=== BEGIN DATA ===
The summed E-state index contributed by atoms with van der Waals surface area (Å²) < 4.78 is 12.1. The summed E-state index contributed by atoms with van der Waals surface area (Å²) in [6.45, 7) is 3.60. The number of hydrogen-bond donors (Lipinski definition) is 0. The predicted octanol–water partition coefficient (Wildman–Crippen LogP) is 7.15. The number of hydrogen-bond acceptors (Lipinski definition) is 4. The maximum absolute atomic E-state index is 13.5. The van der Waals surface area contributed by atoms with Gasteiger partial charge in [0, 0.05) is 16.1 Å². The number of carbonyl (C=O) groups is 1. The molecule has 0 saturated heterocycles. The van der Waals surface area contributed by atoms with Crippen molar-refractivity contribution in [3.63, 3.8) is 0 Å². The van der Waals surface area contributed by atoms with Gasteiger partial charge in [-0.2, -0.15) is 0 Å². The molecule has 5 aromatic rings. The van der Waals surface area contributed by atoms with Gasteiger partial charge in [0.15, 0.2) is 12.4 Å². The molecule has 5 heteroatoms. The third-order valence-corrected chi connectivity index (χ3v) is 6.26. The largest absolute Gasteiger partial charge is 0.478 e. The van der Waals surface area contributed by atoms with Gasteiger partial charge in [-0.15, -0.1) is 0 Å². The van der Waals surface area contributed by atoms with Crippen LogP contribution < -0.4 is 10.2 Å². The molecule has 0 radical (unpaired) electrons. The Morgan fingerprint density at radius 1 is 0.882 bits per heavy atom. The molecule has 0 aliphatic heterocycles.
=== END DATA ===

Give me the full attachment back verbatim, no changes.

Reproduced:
The summed E-state index contributed by atoms with van der Waals surface area (Å²) < 4.78 is 12.1. The summed E-state index contributed by atoms with van der Waals surface area (Å²) in [6.45, 7) is 3.60. The number of hydrogen-bond donors (Lipinski definition) is 0. The predicted octanol–water partition coefficient (Wildman–Crippen LogP) is 7.15. The number of hydrogen-bond acceptors (Lipinski definition) is 4. The maximum absolute atomic E-state index is 13.5. The van der Waals surface area contributed by atoms with Gasteiger partial charge in [0, 0.05) is 16.1 Å². The number of carbonyl (C=O) groups is 1. The molecule has 0 saturated heterocycles. The van der Waals surface area contributed by atoms with Crippen molar-refractivity contribution in [3.63, 3.8) is 0 Å². The van der Waals surface area contributed by atoms with Gasteiger partial charge in [-0.2, -0.15) is 0 Å². The molecule has 5 aromatic rings. The van der Waals surface area contributed by atoms with Gasteiger partial charge in [0.15, 0.2) is 12.4 Å². The molecule has 5 heteroatoms. The third-order valence-corrected chi connectivity index (χ3v) is 6.26. The largest absolute Gasteiger partial charge is 0.478 e. The van der Waals surface area contributed by atoms with Gasteiger partial charge in [-0.15, -0.1) is 0 Å². The van der Waals surface area contributed by atoms with Crippen LogP contribution < -0.4 is 10.2 Å². The molecule has 0 radical (unpaired) electrons. The Morgan fingerprint density at radius 1 is 0.882 bits per heavy atom. The molecule has 0 aliphatic heterocycles.